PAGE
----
Robert Dunbar Ph.D.

Stanford University


My team at Stanford aim to assess environmental drivers of biodiversity in the Chagos Archipelago.

We, with Dr. Catherine Head at Oxford and ZSL, have installed more than 50 instruments at forereef, patch reef, and lagoon sites that measure temperature, light, salinity, oxygen, currents, waves, and tides throughout the year. Some islands in the Indian Ocean Region experience rapid drops in ocean temperatures of up to 8°C with durations ranging from 10’s of minutes to several days. Other sites show consistently warm temperatures with short-term and annual ranges of less than 3°C.

We expect thermal adaptation to occur within the same coral species’ living under such different conditions, an adaptation that can be measured through genomic and proteomic analyses and that has relevance for thermal resilience under global ocean warming scenarios. Understanding which coral communities are likely to be the most resilient to future warming is crucial for the design of a protected areas network for the Indian Ocean Region.

I am also interested in net primary production on Chagos reef systems and am employing a unique flux gradient method to quantify net community respiration and photosynthesis. These instrument packages are deployed for 2-3 weeks and span multiple diurnal and tidal cycles.

A by-product of this measurement is an estimate of rates of net calcification and we are working with Chris Perry and his team to interpret results. The data collected will help answer the questions:

  • Are reef systems net importers or exporter of food resources in the tropical ocean?
  • What members of the community are most actively engaged in nutrient and resource recycling?

I first dove on a coral reef in Port au Prince harbour in 1968. The colours and marine life were unexpected, stunning, and bizarre. I found my passion for marine science and coral reefs early in life and have now dove all over the planet. That reef in Haiti no longer exists and the decline in reef health world wide continues. We have little time to learn the best methods to protect what is left but it seems to me to be a planetary imperative.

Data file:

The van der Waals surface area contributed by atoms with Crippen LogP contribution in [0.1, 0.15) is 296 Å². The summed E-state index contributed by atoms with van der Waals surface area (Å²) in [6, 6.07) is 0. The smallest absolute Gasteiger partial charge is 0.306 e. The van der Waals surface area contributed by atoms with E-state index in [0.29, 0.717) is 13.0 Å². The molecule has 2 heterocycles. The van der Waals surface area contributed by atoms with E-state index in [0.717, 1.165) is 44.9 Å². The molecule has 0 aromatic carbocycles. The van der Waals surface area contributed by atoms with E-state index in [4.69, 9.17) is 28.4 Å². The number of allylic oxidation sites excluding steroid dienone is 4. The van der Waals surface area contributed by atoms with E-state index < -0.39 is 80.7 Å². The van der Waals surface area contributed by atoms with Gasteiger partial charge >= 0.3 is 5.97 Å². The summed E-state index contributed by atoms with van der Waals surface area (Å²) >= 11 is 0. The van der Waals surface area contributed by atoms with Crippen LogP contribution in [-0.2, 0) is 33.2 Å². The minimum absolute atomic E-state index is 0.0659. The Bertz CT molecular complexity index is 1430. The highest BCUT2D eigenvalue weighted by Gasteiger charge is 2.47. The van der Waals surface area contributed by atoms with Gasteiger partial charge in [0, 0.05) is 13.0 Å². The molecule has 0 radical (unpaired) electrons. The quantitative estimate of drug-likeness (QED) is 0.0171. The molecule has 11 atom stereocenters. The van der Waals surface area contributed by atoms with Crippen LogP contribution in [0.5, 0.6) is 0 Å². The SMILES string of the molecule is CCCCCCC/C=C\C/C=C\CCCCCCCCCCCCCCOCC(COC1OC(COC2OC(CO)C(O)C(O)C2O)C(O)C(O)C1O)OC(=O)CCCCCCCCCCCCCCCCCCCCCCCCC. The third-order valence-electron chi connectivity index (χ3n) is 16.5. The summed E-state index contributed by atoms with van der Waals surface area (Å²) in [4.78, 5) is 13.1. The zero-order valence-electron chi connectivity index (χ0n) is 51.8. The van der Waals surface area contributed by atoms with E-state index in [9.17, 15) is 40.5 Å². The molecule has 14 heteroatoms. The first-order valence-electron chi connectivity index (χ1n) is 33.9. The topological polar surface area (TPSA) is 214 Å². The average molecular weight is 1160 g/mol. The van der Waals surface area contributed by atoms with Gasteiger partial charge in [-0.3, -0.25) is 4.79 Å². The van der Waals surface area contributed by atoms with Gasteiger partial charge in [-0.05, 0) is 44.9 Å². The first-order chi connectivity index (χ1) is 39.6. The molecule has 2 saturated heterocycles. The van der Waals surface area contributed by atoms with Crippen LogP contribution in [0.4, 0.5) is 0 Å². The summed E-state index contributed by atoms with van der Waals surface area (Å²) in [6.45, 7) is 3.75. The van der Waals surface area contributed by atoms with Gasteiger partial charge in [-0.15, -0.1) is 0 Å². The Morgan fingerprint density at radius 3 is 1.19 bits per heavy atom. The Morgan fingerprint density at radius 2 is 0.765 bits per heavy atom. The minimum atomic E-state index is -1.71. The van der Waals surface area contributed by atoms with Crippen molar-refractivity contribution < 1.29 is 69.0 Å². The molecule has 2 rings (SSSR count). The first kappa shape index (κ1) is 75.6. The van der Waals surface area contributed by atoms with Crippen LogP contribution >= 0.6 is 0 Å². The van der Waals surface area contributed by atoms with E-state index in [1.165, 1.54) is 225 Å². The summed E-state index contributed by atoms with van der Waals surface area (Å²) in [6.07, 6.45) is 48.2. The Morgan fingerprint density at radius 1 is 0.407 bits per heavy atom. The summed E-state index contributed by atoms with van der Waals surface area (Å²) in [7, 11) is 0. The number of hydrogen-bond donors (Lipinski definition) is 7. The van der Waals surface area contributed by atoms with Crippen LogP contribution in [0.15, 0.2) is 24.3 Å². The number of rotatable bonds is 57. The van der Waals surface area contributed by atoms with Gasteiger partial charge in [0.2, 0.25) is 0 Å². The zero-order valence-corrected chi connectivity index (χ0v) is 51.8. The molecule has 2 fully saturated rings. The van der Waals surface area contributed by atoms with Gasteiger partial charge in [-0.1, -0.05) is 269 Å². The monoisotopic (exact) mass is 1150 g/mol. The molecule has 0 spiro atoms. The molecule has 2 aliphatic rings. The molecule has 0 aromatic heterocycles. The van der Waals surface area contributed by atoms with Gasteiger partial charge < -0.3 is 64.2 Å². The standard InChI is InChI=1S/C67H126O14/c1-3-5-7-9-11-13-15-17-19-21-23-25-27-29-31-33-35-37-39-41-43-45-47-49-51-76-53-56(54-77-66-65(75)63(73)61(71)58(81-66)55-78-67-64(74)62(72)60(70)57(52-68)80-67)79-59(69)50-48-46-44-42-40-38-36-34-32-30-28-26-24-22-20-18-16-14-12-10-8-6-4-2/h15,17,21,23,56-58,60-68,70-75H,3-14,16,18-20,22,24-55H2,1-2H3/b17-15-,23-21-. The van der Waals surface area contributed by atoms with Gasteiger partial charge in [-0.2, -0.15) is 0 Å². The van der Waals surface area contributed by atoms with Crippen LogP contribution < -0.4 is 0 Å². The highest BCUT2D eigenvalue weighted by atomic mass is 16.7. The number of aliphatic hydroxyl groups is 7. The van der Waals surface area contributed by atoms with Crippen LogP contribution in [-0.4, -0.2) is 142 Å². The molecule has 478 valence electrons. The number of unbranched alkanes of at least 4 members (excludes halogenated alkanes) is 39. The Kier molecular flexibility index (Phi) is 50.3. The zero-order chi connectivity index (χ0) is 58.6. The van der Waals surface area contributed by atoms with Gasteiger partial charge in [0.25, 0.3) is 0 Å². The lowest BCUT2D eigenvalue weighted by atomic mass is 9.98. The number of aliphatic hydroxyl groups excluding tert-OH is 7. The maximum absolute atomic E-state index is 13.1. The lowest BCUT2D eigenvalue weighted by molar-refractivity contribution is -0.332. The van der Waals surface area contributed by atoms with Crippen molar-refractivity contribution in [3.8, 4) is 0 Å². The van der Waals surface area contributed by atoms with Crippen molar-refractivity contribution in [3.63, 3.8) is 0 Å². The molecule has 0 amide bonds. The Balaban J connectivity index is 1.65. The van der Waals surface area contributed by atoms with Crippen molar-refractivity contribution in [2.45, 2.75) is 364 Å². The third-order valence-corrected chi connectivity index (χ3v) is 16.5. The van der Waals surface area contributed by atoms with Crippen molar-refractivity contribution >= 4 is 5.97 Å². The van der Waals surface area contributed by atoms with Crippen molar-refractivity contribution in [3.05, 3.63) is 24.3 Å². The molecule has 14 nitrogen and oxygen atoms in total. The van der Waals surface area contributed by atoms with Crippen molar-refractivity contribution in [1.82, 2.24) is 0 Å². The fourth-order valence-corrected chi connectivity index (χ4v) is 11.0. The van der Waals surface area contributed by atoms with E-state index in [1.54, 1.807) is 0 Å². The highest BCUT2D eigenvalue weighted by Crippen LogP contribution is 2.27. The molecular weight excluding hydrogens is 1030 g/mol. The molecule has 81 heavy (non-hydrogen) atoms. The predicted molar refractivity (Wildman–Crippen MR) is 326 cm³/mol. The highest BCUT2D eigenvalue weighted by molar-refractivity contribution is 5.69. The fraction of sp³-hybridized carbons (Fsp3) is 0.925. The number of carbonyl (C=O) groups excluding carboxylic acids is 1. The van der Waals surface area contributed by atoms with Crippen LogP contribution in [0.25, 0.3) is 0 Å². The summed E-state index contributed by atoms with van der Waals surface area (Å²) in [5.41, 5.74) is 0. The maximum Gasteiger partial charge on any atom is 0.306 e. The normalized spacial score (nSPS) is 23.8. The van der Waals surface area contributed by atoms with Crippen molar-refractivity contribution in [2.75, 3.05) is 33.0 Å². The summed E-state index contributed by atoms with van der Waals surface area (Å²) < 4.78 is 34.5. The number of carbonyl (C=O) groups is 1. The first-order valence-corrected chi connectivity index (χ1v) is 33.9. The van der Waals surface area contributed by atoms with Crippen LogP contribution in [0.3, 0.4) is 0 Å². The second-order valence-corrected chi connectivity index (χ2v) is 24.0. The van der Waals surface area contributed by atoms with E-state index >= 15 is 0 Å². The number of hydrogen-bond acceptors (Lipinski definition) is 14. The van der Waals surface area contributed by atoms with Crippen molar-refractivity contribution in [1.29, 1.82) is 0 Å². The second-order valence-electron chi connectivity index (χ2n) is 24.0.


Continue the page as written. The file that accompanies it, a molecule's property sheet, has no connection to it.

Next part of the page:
Robert Dunbar


2002 Present
W.M. Keck Professor of Earth Science, Stanford University
2011 Present
Trustee, Chair, Consortium for Ocean Leadership, Washington, DC
2003 Present
Weintz/Bass University Fellow in Undergraduate Education
1997 2002
Stanford Full Professor, Stanford University
1981 1997
Asst.-Full Professor, Rice University
1975 1981
Ph.D. Program UCSD/SIO
1974 1975
Undergraduate Research Gulf of Mexico

My Project

  • Island Reef Connections
    The Conservation Value of Coral Reef Biodiversity for the MPA surrounding the Chagos Archipelago

Other interests

I’ve long been fascinated by natural climate variability at decadal to centennial timescales as well as methods to distinguish man-made from natural climate change. I make use of archives of past climate change such as cores taken from large coral colonies, lake bottoms, fjords, and long-lived trees. My lab has produced near-monthly records of past changes in the oceans going back more than 500 years. We have an Indo-Pacific focus and examine long-term changes in climate pacemakers such as the El Nino/Southern Oscillation and Pacific Decadal Oscillation.

I’ve been working on climate change and its impacts in Antarctica and the Southern Ocean since 1982. I study how food is produced in the sunlit parts of the ocean-sea ice ecosystem and then is transported into the deep sea, sequestering carbon. I also look at modern and previous melt rates of the Antarctic Ice Sheet in order to put bounds on future rates of sea level rise under global warming.

My lab at Stanford designs, and builds sensing systems that measure rates of community life processes in the coastal ocean over timescales of minutes to days. In coral reef systems we determine both net community production of carbon and net community production of calcium carbonate. A net positive production of calcium carbonate is required for reefs to maintain their position relative to sea level, and in some cases even keep up with sea level rise.